Item:
ONJR22EM0054

Original German WWII Battlefield Pick Up Relic M38 Luftwaffe Fallschirmjäger Paratrooper Helmet Shell - Size 68

Item Description

Original Item: One of a Kind. This is a genuine "Battlefield Pick Up" example of a German WWII M38 Luftwaffe Fallschirmjäger (Paratrooper) Helmet shell. It was recovered some time after the war in Europe, though unfortunately we do not know where it was found. The helmet had definitely lain exposed to the elements for some time, and possibly even partly buried by dirt. The exterior shows a lot of rust pitting, though there does appear to be some of the original Feldgrau (field gray) paint present.

The interior shows total loss of finish, with rust and flaking overall. Amazingly, the original aluminum liner band is present, still attached with the original spanner bolts, now rusted in place. We measured it, and it measures approximately about 69cm around the liner holes, so it is probably a size 68, which would have fit a 56-57 liner.

German Paratrooper helmets are highly desirable, and they are rare on the market in any condition. This battlefield pick up relic helmet shell really IS a piece of history. This would be a great way to fill that missing spot in your German helmet collection. Ready to display!

Fallschirmjägerhelm M38
Fallschirmjägerhelm M38 ( M38 Heisler / M38 ) - was a German steel paratrooper helmet intended for Fallschirmjäger airborne units from World War II. Originally, the German airborne troops used the standard Stahlhelm M35 helmets throughout the German Army . It soon turned out, however, that this helmet was not suitable for parachuting, as it caused significant air resistance during the jump. A too loosely fastened helmet could have been torn from the jumper's head, and if it was tightly fastened it could cause suffocation.

Therefore, from 1936, work was carried out at the Eisenhüttenwerke factory to create a helmet dedicated specifically to the airborne troops. Their effect was a parachute helmet designed by engineer Karl Heisler, which under the designation M38 was adopted by the army.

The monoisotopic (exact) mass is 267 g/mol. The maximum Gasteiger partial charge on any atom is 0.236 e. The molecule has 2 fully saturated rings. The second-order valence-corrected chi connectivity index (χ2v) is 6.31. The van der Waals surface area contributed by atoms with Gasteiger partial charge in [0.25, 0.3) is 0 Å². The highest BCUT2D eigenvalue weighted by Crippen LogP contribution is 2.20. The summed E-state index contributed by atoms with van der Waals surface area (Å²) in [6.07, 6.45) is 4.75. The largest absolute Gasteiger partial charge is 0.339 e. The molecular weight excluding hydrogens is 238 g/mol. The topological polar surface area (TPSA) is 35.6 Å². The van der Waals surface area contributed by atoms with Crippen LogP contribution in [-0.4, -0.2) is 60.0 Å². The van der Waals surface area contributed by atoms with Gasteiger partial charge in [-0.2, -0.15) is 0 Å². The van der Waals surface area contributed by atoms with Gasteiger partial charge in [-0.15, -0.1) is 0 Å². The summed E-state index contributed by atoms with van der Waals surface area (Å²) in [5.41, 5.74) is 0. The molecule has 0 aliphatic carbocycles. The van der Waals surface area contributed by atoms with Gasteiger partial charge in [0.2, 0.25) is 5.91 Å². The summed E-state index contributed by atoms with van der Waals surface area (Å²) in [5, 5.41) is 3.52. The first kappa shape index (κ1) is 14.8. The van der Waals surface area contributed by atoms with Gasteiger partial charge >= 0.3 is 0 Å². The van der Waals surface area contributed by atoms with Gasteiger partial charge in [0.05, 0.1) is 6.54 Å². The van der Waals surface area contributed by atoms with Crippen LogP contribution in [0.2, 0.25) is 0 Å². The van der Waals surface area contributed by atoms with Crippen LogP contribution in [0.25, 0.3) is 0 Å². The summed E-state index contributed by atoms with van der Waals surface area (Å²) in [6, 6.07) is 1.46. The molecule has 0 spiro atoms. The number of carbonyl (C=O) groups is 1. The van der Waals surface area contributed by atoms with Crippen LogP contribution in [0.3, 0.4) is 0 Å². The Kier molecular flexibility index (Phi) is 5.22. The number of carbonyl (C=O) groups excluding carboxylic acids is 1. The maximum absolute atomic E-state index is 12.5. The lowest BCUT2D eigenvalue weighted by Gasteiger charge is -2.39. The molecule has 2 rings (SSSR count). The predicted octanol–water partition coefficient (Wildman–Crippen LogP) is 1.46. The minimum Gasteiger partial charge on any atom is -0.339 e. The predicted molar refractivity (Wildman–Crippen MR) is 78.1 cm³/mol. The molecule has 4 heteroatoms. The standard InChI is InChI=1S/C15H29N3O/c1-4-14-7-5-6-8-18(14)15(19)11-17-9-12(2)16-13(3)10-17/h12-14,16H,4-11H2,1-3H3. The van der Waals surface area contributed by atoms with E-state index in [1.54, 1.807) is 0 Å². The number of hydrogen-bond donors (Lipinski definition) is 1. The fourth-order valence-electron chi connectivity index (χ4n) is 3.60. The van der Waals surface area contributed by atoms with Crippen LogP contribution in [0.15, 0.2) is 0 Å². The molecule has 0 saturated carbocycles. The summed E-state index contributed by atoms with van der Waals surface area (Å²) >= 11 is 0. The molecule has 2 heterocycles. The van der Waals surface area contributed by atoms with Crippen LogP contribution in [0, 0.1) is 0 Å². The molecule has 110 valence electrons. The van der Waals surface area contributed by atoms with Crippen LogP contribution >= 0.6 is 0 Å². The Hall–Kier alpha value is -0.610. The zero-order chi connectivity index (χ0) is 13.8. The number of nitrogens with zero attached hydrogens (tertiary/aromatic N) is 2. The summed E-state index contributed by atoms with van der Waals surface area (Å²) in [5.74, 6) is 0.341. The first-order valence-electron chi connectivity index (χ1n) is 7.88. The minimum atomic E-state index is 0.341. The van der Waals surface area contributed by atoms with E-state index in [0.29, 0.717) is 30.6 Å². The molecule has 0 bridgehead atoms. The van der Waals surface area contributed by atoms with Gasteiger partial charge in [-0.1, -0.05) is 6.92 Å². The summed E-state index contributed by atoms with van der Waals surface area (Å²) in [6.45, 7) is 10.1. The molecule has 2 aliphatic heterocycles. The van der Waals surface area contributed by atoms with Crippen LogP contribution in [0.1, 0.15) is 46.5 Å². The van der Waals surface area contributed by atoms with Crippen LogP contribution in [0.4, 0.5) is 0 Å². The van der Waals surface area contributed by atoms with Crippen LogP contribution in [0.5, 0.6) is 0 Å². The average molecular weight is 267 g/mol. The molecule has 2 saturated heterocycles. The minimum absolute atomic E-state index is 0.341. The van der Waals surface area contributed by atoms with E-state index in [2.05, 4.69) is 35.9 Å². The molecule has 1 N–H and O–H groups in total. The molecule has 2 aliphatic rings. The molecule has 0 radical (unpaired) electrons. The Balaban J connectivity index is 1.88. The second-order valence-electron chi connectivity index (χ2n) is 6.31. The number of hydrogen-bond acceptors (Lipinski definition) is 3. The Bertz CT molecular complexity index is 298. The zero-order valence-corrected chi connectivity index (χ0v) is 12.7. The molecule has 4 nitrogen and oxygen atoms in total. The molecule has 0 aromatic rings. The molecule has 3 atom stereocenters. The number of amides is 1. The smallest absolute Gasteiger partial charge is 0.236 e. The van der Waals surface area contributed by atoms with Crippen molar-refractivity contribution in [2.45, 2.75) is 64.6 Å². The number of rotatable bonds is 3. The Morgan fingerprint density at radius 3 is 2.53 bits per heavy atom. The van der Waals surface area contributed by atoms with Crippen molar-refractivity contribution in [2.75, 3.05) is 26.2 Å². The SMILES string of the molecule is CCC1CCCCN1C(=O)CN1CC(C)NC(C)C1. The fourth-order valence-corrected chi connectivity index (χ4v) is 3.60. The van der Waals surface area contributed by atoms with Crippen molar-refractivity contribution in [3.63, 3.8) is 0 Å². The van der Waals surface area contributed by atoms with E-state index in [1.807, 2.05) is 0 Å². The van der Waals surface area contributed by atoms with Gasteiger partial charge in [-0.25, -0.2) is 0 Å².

The M38 helmet was derived from the standard M35 helmet. However, it was smaller, more streamlined and with a significantly reduced hood. The front part of the hood was only marked, and the rear part was shortened to 1.8 cm. (in experimental versions - 2 cm). The rims of the bell were rolled up. The helmet bell was made in a series of operations from one piece of steel sheet 1.5 mm thick. It was produced in sizes marked as 66, 68 and 71.

The internal equipment of the experimental versions of the helmet was identical to that of the standard M35 helmet. In the version adopted for equipment, a new type of fascia was used, which better protected against possible injuries. For this purpose, the bell walls were additionally lined with a shock-absorbing micro-rubber insert cut into 7 "arms" with a thickness of 10 to 13 mm. The actual fit was in the form of a leather cap with round holes cut for ventilation. Both the micro-rubber insert and the leather cap were attached to an aluminum rim with a thickness of 1 mm. All interior fittings were bolted with four screws to the helmet bell.

A new type of lining was also used in the parachute helmet. The standard two-point suspension was replaced with a four-point "Y" -shaped suspension, which ensured better fit of the helmet on the head. In the model adopted as an accessory, the straps of the lining were widened to 20 mm and latches were introduced to protect the helmet against accidental unfastening.

The helmet's bell was initially painted gray-blue. A national-colored shield on the right side and a Luftwaffe eagle decal on the left side were put on. Later during the war, the bell was painted gray-green or sand colored. Various covers and masking nets were also used. In winter conditions, the helmet bell was painted white.

Polish tankers from the 2nd Corps of the Polish Armed Forces in the West would use captured M38 helmets. The reason for this was their small size and the fact that they fit very tightly to the head. However, they were strictly forbidden to use them, as it happened that their own infantry mistook the tankers leaving their vehicles as Germans and opened fire on them.

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